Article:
picture from audible

Narrated by Leonor A. Woodworth

Genre: children’s, middle grade camp adventure, feel good

*Spoilers possible in discussion


Mickey doesn’t want to go to camp until he gets there. He believes his asthma holds him back from doing any kind of physical activity.

Additional Comments:

  • Not sure why the author’s mentioned in the blurb. The blurb sounds like the end note on the audio.
  • I get that asthma was a central hindrance to the main character here, but to say it was belabored as a point is a massive understatement.
  • If you do 0 thinking about the many, many things wrong in the book, it’s a sweet, diamond-in-the-rough finds his way sort of story.
  • Bullies – stereotyped.
  • Friends – fine. Nice balance, one female bestie, one male bestie.
  • Paranormal aspect – fine for a kids’ story.
  • Story 2.5 of 5 stars: The camp itself is improbable. I’m not saying it couldn’t happen, but I don’t think I’ve ever heard of a summer camp that gives the kids that much freedom to do whatever they want whenever they want. Usually, there’s more structure.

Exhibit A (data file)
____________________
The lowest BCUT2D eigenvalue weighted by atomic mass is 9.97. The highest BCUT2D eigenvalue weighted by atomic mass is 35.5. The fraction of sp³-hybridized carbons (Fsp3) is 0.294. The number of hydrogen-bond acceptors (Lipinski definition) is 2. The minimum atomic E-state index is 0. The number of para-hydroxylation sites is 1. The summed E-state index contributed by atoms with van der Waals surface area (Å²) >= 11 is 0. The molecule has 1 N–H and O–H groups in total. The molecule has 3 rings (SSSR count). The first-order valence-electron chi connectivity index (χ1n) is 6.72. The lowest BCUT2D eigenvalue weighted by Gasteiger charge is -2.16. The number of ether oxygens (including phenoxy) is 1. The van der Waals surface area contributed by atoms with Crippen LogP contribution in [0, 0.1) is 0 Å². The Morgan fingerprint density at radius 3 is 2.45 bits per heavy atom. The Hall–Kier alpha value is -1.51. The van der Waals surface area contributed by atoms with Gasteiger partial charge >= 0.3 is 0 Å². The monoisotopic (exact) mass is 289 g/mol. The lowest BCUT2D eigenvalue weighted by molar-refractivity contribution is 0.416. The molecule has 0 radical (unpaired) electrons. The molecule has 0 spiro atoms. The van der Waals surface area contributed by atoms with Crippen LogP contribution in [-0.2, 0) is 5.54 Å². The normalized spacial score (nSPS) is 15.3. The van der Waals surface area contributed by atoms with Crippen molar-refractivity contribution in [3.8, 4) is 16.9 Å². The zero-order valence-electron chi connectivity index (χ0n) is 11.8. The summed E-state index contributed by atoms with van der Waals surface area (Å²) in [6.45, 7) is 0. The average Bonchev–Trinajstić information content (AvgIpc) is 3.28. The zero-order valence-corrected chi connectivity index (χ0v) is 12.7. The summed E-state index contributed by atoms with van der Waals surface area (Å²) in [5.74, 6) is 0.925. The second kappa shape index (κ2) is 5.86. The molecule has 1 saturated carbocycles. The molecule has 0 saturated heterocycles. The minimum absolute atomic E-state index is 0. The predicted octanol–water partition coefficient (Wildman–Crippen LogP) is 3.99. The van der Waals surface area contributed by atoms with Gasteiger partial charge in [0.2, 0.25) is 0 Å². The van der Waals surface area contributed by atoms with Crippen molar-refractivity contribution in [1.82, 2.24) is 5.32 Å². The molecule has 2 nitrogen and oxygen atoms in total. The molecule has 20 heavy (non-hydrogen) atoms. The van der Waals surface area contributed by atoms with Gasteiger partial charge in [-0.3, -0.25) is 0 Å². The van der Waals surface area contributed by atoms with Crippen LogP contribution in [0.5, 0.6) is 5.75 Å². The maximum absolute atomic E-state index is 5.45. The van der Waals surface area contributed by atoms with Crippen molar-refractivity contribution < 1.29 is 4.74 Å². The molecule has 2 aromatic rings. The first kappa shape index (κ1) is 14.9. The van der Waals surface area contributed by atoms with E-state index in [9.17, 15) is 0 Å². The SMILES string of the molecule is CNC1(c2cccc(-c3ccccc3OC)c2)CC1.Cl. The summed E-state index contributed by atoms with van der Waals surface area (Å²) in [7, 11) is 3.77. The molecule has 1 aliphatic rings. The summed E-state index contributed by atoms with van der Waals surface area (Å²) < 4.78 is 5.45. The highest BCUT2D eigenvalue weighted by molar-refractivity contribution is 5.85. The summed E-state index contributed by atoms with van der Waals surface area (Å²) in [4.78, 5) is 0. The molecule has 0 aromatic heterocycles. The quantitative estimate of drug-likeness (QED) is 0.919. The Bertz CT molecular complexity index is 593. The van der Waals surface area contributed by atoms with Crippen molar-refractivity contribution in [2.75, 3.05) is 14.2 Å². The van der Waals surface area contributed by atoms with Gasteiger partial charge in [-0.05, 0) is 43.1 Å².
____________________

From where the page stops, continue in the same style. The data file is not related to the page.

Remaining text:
• More improbability: I don’t think 6 weeks is enough time to go from never-rode a horse to entering a big-time race, but that’s just a gut thing.

I don’t know much about the racing world. I Googled it, of course. Arguably not the best source of information, but the general consensus is that a jockey apprenticeship takes 4-6 years to complete, and you can’t start until you’re 16. Mickey is early teens at best.

  • So, the horse expert at this camp/ farm endeavor didn’t recognize Jackson as a Thoroughbred? Seems odd.
  • The secrecy thing seemed dumb. Why keep that from his parents, even if they legally could? Chess, yes. Horse racing, nope. If anything bad happened, they’d get the heck sued out of them. 
  • End Message: Is about as subtle as a cow standing up and dancing in a tutu. Fret not, it’s in the blurb and at the end, just in case you missed it when it was shoved in your ears for the last half hour of the book.
  • Message itself – You are all horses. (Translation: There are hidden talents in everybody, and they should believe in themselves and become that thoroughbred horse, not a plow horse.)
  • Performance 4 of 5 stars: I’m a fan of the narrator. She tends to pick nice clean reads.

Conclusion: 3.5 of 5 Stars

If you can overlook the heavy-handed messaging, it’s a cute kid story.

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